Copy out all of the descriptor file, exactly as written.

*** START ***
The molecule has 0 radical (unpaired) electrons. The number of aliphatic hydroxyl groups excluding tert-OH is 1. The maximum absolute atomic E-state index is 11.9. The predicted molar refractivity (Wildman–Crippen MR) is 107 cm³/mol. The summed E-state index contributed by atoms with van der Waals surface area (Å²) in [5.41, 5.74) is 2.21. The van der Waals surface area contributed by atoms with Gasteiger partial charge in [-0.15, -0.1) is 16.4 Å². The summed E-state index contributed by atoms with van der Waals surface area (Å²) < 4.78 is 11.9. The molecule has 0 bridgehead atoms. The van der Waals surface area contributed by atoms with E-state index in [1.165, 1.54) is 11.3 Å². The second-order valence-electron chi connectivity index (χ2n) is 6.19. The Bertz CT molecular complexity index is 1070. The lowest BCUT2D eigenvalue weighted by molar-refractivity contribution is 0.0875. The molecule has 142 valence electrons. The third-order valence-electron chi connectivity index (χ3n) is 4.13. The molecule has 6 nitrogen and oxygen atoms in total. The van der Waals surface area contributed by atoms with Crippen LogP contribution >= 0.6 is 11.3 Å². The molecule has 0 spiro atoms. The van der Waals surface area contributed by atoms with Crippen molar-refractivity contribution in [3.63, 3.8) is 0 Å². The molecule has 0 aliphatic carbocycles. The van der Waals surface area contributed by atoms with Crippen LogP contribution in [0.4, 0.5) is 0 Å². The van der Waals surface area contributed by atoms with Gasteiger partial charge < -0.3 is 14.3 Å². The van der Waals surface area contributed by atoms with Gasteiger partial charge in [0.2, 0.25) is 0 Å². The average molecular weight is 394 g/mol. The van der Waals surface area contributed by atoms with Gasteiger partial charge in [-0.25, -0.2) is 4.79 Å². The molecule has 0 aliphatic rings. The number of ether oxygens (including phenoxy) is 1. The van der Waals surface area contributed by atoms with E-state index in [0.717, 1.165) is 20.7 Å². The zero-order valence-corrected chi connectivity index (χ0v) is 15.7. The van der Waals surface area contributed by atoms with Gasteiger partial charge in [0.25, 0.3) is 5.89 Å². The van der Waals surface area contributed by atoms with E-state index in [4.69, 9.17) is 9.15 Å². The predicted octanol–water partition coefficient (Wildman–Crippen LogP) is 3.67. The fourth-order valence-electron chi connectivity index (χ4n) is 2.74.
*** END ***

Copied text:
The molecule has 0 radical (unpaired) electrons. The number of aliphatic hydroxyl groups excluding tert-OH is 1. The maximum absolute atomic E-state index is 11.9. The predicted molar refractivity (Wildman–Crippen MR) is 107 cm³/mol. The summed E-state index contributed by atoms with van der Waals surface area (Å²) in [5.41, 5.74) is 2.21. The van der Waals surface area contributed by atoms with Gasteiger partial charge in [-0.15, -0.1) is 16.4 Å². The summed E-state index contributed by atoms with van der Waals surface area (Å²) < 4.78 is 11.9. The molecule has 0 bridgehead atoms. The van der Waals surface area contributed by atoms with E-state index in [1.165, 1.54) is 11.3 Å². The second-order valence-electron chi connectivity index (χ2n) is 6.19. The Bertz CT molecular complexity index is 1070. The lowest BCUT2D eigenvalue weighted by molar-refractivity contribution is 0.0875. The molecule has 142 valence electrons. The third-order valence-electron chi connectivity index (χ3n) is 4.13. The molecule has 6 nitrogen and oxygen atoms in total. The van der Waals surface area contributed by atoms with Crippen LogP contribution >= 0.6 is 11.3 Å². The molecule has 0 spiro atoms. The van der Waals surface area contributed by atoms with Crippen molar-refractivity contribution in [3.63, 3.8) is 0 Å². The molecule has 0 aliphatic carbocycles. The van der Waals surface area contributed by atoms with Crippen LogP contribution in [0.4, 0.5) is 0 Å². The van der Waals surface area contributed by atoms with Gasteiger partial charge < -0.3 is 14.3 Å². The van der Waals surface area contributed by atoms with Gasteiger partial charge in [0.2, 0.25) is 0 Å². The average molecular weight is 394 g/mol. The van der Waals surface area contributed by atoms with Gasteiger partial charge in [-0.25, -0.2) is 4.79 Å². The molecule has 0 aliphatic rings. The number of ether oxygens (including phenoxy) is 1. The van der Waals surface area contributed by atoms with E-state index in [0.717, 1.165) is 20.7 Å². The zero-order valence-corrected chi connectivity index (χ0v) is 15.7. The van der Waals surface area contributed by atoms with Gasteiger partial charge in [0.25, 0.3) is 5.89 Å². The van der Waals surface area contributed by atoms with E-state index in [4.69, 9.17) is 9.15 Å². The predicted octanol–water partition coefficient (Wildman–Crippen LogP) is 3.67. The fourth-order valence-electron chi connectivity index (χ4n) is 2.74.